The only case I can find is a BBC article stating the the Isle of Man has lowered their voting age to 16. This seems a reasonable enough action to me, despite the call by others (one example from a Maclean's article parodied here) that the age should be raised to 21 because "young people today have essentially tuned out". Yeah, preventing them from voting will really help them tune back in.

New York City apparently proposed a bill to lower the voting age to 16 and so have California and a number of other states, but as far as I can find, none have yet passed. The arguments in favour include: getting teenagers used to voting; that they pay sales and, often, income tax without any control over where the money goes; that they can be tried for crimes as an adult after 16 but can't affect the laws; that 18 is a bad age to start voting because students are heading off to college and have too much other stuff on their plates; and (most important to me) that they have more invested in the future than anyone else. I'm not even that old and I already have a slight trepidation at trusting "kids today" to cast a vote, but I'm still young enough to remember that I had perfectly valid and rational opinions in highschool.

I don't even know if you need to lower the voting age. The Californian bill initally proposed that "each 16- or 17-year-old's vote count as half an adult vote and each 14- and 15-year old's vote a quarter" (reference) but that was dropped before the bill was floored. Or what if, for example, everyone over 12 but under the voting age (whether it be 16 or 18) was invited to the polling stations and given a different ballot to cast. It would have the same choices but would only be advisory: the results would be reported, which would provide feedback to government, engage youth, and introduce them to the voting process. If you're concerned about children just voting randomly or following their parents (not that it really matters: adults do the same anyway) there could be a place on these ballots for written comments. They're informational anyway and what better way to get feedback from interested youth. I don't know... just a wild idea.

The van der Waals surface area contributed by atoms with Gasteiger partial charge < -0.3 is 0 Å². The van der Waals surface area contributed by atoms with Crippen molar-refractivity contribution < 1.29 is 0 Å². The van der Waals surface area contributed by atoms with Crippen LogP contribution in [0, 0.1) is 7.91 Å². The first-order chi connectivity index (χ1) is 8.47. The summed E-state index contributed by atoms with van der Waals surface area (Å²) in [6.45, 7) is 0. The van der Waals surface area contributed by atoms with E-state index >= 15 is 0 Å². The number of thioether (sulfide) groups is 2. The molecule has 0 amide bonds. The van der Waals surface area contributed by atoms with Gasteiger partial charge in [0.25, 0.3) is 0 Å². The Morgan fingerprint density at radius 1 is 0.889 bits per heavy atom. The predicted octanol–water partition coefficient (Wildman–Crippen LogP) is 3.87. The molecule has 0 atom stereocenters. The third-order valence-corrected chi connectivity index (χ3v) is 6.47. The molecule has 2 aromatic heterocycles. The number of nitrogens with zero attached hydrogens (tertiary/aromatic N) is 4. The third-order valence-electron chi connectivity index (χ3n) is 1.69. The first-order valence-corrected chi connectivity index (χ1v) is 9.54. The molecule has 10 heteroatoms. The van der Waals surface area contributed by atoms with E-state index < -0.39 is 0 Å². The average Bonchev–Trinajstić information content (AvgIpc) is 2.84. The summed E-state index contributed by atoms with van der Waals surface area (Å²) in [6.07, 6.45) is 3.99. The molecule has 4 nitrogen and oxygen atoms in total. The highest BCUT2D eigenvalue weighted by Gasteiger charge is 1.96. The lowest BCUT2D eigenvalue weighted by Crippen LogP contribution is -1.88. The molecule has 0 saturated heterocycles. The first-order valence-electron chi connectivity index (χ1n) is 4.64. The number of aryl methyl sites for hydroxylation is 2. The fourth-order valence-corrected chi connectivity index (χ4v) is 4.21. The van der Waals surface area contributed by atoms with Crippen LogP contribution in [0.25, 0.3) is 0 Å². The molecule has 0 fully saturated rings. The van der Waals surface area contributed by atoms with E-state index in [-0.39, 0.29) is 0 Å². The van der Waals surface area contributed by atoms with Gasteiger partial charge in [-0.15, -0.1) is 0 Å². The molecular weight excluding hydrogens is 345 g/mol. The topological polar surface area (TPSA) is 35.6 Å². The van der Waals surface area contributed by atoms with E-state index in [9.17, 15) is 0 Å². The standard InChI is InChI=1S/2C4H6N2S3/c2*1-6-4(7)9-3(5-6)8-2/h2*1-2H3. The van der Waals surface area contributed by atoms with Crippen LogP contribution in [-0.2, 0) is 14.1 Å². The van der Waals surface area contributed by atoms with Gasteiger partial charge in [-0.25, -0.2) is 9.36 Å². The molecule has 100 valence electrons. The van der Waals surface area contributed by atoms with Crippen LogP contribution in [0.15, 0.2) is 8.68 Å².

My favourite quote was in an article discussing a California bill to preregister 16- and 17-year-olds so they would automatically be ready to vote when they turn 18. A Republican assemblymam who was against the bill says:
The truth is, when you're young you tend to think like a liberal. As you get older and wiser … you tend to become more conservative.
Ha! So we shouldn't even help register young people to vote because they'll be liberals! The article goes on to say that Democrats killed legislation to require voters to show photo ID, and that Republicans killed legislation to allow citizens to register on voting day.

This makes me want to start my normal rant on party politics and career politicians, but I won't. In the end, though, the issue isn't so much specifically about youth. It's about politicians who have been elected by the current system being reluctant to change it. Whether the issue is proportional representation, holding polling days on weekends, or reducing the voting age (all of which could potentially increase voter turn out and the accurate reflection of their vote), the status quo seems just too tempting.

Bash: printing the alphabet

(Sorry for the geeky topic, non-geeky readers)

Most have probably run across the "seq" command that will let you generate a list of numbers:
$ seq 1 4
But you can do similar with "echo" for a list of letters:

$ echo {a..d}
a b c d
$ echo {a..d}{a..d}
aa ab ac ad ba bb bc bd ca cb cc cd da db dc dd

Wednesday, 11 June 2008

Think work sucks? Think work sucks?
Actually, yes. Yes, I do.

Ok, let's be clear here: I like doing work but I don't really like the "traditional" work environment (an ironic term given the short length of time we've been working this way). Sarah forwarded me this article on ROWE (Results Only Work Environment) and all I can say is "Yes! Exactly! Has someone finally clued in?". Well, and also "Who came up with that name?". Maybe administrators love the name...

The idea is that you stop defining an employee's work in terms of hours in the office (or even hours worked, period) and start defining and measuring in terms of results. I've been lucky that most of my career so far has allowed me flexibility around the hours I work: a late morning here, a long day there, a banked day from working on the weekend, and so on. And I've always taken the attitude that, if I'm getting the job done, I don't need to feel too guilty if I spend a few minutes looking at a friend's photos while at work. But I've still always had to count hours because ultimately that's what I'm being paid for.